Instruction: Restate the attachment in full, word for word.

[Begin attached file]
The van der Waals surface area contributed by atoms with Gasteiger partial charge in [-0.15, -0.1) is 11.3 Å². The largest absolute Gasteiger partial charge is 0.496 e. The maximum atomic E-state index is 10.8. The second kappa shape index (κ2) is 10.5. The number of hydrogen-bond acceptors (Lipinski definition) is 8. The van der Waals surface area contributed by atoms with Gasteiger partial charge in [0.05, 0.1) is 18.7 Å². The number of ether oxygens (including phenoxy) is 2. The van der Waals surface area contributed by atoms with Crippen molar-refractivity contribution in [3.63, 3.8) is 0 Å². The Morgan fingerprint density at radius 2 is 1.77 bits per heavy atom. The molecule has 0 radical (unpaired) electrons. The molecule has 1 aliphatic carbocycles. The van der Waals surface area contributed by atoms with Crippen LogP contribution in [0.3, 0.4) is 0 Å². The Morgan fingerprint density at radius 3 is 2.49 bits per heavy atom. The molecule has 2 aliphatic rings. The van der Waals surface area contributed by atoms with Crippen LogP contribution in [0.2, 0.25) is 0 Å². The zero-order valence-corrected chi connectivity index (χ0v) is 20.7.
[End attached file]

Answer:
The van der Waals surface area contributed by atoms with Gasteiger partial charge in [-0.15, -0.1) is 11.3 Å². The largest absolute Gasteiger partial charge is 0.496 e. The maximum atomic E-state index is 10.8. The second kappa shape index (κ2) is 10.5. The number of hydrogen-bond acceptors (Lipinski definition) is 8. The van der Waals surface area contributed by atoms with Gasteiger partial charge in [0.05, 0.1) is 18.7 Å². The number of ether oxygens (including phenoxy) is 2. The van der Waals surface area contributed by atoms with Crippen molar-refractivity contribution in [3.63, 3.8) is 0 Å². The Morgan fingerprint density at radius 2 is 1.77 bits per heavy atom. The molecule has 0 radical (unpaired) electrons. The molecule has 1 aliphatic carbocycles. The van der Waals surface area contributed by atoms with Crippen LogP contribution in [0.3, 0.4) is 0 Å². The Morgan fingerprint density at radius 3 is 2.49 bits per heavy atom. The molecule has 2 aliphatic rings. The van der Waals surface area contributed by atoms with Crippen LogP contribution in [0.2, 0.25) is 0 Å². The zero-order valence-corrected chi connectivity index (χ0v) is 20.7.